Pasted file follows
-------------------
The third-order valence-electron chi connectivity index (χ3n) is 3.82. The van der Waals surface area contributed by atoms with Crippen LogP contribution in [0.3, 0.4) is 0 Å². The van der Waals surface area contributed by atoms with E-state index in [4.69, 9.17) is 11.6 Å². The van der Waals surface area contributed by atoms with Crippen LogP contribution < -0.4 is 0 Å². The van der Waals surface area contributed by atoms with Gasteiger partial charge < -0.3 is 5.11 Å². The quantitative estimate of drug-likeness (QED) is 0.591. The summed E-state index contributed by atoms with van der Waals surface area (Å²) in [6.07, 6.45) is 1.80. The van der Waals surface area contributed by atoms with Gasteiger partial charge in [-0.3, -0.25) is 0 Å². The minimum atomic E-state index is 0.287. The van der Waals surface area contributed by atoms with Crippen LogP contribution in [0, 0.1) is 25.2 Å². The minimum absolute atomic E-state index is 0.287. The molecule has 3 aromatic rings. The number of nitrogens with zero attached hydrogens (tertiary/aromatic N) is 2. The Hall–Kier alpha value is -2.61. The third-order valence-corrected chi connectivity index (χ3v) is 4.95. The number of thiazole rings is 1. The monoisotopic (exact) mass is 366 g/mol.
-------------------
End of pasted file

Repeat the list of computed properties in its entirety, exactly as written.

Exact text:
The third-order valence-electron chi connectivity index (χ3n) is 3.82. The van der Waals surface area contributed by atoms with Crippen LogP contribution in [0.3, 0.4) is 0 Å². The van der Waals surface area contributed by atoms with E-state index in [4.69, 9.17) is 11.6 Å². The van der Waals surface area contributed by atoms with Crippen LogP contribution < -0.4 is 0 Å². The van der Waals surface area contributed by atoms with Gasteiger partial charge < -0.3 is 5.11 Å². The quantitative estimate of drug-likeness (QED) is 0.591. The summed E-state index contributed by atoms with van der Waals surface area (Å²) in [6.07, 6.45) is 1.80. The van der Waals surface area contributed by atoms with Gasteiger partial charge in [-0.3, -0.25) is 0 Å². The minimum atomic E-state index is 0.287. The van der Waals surface area contributed by atoms with Crippen LogP contribution in [0, 0.1) is 25.2 Å². The minimum absolute atomic E-state index is 0.287. The molecule has 3 aromatic rings. The number of nitrogens with zero attached hydrogens (tertiary/aromatic N) is 2. The Hall–Kier alpha value is -2.61. The third-order valence-corrected chi connectivity index (χ3v) is 4.95. The number of thiazole rings is 1. The monoisotopic (exact) mass is 366 g/mol.